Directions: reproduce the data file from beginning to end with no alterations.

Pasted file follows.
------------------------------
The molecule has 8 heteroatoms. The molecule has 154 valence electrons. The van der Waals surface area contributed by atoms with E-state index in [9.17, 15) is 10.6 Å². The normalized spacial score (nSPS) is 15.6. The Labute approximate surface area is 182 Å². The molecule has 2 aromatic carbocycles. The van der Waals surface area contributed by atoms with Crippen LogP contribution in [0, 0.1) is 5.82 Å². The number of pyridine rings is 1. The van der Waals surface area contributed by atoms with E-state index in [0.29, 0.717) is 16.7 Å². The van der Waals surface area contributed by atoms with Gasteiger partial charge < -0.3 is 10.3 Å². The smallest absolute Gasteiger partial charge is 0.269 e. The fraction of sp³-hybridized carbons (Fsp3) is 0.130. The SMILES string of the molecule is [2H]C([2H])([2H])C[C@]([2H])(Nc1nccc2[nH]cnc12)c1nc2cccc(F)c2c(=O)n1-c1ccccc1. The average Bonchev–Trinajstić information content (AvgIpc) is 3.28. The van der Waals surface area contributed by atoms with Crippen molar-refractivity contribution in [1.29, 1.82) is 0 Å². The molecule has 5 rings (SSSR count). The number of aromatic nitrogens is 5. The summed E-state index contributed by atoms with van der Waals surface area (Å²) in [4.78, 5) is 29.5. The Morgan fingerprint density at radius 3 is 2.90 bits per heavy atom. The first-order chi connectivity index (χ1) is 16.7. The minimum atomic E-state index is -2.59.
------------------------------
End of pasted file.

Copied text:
The molecule has 8 heteroatoms. The molecule has 154 valence electrons. The van der Waals surface area contributed by atoms with E-state index in [9.17, 15) is 10.6 Å². The normalized spacial score (nSPS) is 15.6. The Labute approximate surface area is 182 Å². The molecule has 2 aromatic carbocycles. The van der Waals surface area contributed by atoms with Crippen LogP contribution in [0, 0.1) is 5.82 Å². The number of pyridine rings is 1. The van der Waals surface area contributed by atoms with E-state index in [0.29, 0.717) is 16.7 Å². The van der Waals surface area contributed by atoms with Gasteiger partial charge < -0.3 is 10.3 Å². The smallest absolute Gasteiger partial charge is 0.269 e. The fraction of sp³-hybridized carbons (Fsp3) is 0.130. The SMILES string of the molecule is [2H]C([2H])([2H])C[C@]([2H])(Nc1nccc2[nH]cnc12)c1nc2cccc(F)c2c(=O)n1-c1ccccc1. The average Bonchev–Trinajstić information content (AvgIpc) is 3.28. The van der Waals surface area contributed by atoms with Crippen molar-refractivity contribution in [1.29, 1.82) is 0 Å². The molecule has 5 rings (SSSR count). The number of aromatic nitrogens is 5. The summed E-state index contributed by atoms with van der Waals surface area (Å²) in [4.78, 5) is 29.5. The Morgan fingerprint density at radius 3 is 2.90 bits per heavy atom. The first-order chi connectivity index (χ1) is 16.7. The minimum atomic E-state index is -2.59.